Nexans organised its first Climate Day on September 22nd in Paris at the GoodPlanet Foundation. With world-renowned experts, the event put the issues of climate change, energy transition and sustainable electrification of the planet in the center of the discussion.
As climate change accelerates, while the energy transition is underway, the question of the sustainable electrification of the world is pressing upon us ever so urgently. This is the reason why Nexans has organized its first Climate Day to search for answers to the planet’s call for sustainable electrification.
One of Nexans’s objectives is to bring together leaders of diverse opinions to discuss the major issues that lie ahead of us in the electrification of the world. The company does not have the answers to all of these questions alone. This is why this inaugural Climate Day allowed debates to begin to structure collective thinking around the responses to be provided. Yann Arthus-Bertrand, an environmentalist, activist, journalist and photographer; chairman of the GoodPlanet Foundation, gave a very humanistic vision of the ecological question before Mark Lewis, Global Head of sustainability Research at BNP PARIBAS Asset Management, explained why investors are turning more and more to companies that are engaged in renewable energies.
Christopher Guérin, CEO of Nexans said: "Through the organisation of this Climate Day, Nexans is asserting itself not only as an actor but also a thought leader of the energy transition for a sustainable electrification of the world. This electrification of the world raises a number of challenges and paradoxes that must be overcome."
Edouard Lecerf, Deputy general director of the BVA Institute, presented the results of a general public survey, comparing French, English and American public opinions followed by a roundtable discussion among Christopher Guérin, Chrystel Heydemann, Executive vice-president, France Operations Schneider Electric, Mark Lewis, and Emmanuel Fagès, Partner in charge of electrification issues at Roland Berger consulting firm. The debate was based on an unprecedented global study by Roland Berger on the paradoxes that the electrification of the world raises.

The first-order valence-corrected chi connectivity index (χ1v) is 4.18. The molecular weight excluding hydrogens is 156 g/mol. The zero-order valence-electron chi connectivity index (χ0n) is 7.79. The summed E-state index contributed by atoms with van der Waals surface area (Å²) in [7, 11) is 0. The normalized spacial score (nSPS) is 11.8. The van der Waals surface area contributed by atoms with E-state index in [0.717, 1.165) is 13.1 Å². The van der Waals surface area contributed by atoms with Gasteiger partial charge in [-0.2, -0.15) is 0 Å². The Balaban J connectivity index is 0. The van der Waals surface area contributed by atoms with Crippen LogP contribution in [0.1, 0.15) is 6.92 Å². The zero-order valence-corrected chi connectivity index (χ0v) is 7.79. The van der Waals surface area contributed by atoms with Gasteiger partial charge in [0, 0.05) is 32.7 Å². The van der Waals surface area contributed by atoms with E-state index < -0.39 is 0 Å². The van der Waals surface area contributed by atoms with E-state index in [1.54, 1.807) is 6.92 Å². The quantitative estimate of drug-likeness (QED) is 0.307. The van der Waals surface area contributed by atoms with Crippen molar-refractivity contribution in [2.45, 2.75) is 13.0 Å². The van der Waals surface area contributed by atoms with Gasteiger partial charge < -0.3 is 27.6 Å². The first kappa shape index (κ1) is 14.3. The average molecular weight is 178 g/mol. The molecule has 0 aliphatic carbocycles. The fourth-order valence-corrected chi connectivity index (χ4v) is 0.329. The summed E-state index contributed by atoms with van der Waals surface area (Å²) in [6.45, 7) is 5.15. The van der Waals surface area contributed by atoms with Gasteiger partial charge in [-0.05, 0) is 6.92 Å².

The five paradoxes are:
• Climate change affects populations who are not decision-makers (young people and emerging countries)
• The regulatory framework is not harmonized and carbon prices vary between different regions of the world
• Social acceptance and willingness to pay of customers are low
• Investments in infrastructure renewal to secure supply are low
• The network is neither configured nor sized to be managed and adapt to these changes
• The highlight of the event was Nexans’ commitment to carbon neutrality by 2030. Nexans unveiled its detailed roadmap of achieving this goal befor it formalized a partnership with the French skipper Fabrice Amedeo, who takes part in the world biggest solo sailing race Vendée Globe Challenge. Fabrice Amedeo will sail around the world non-stop and without assistance.
Several members of the Nexans Executive Committee Nexans seized this opportunity to present the company’s actions in areas of product recycling to minimize environmental impact; the offshore wind energy market and the key role that Nexans plays; the asset management offer to address ageing grid infrastructure to support energy transition; the electrification of remote rural areas or African countries; and the Nexans Foundation.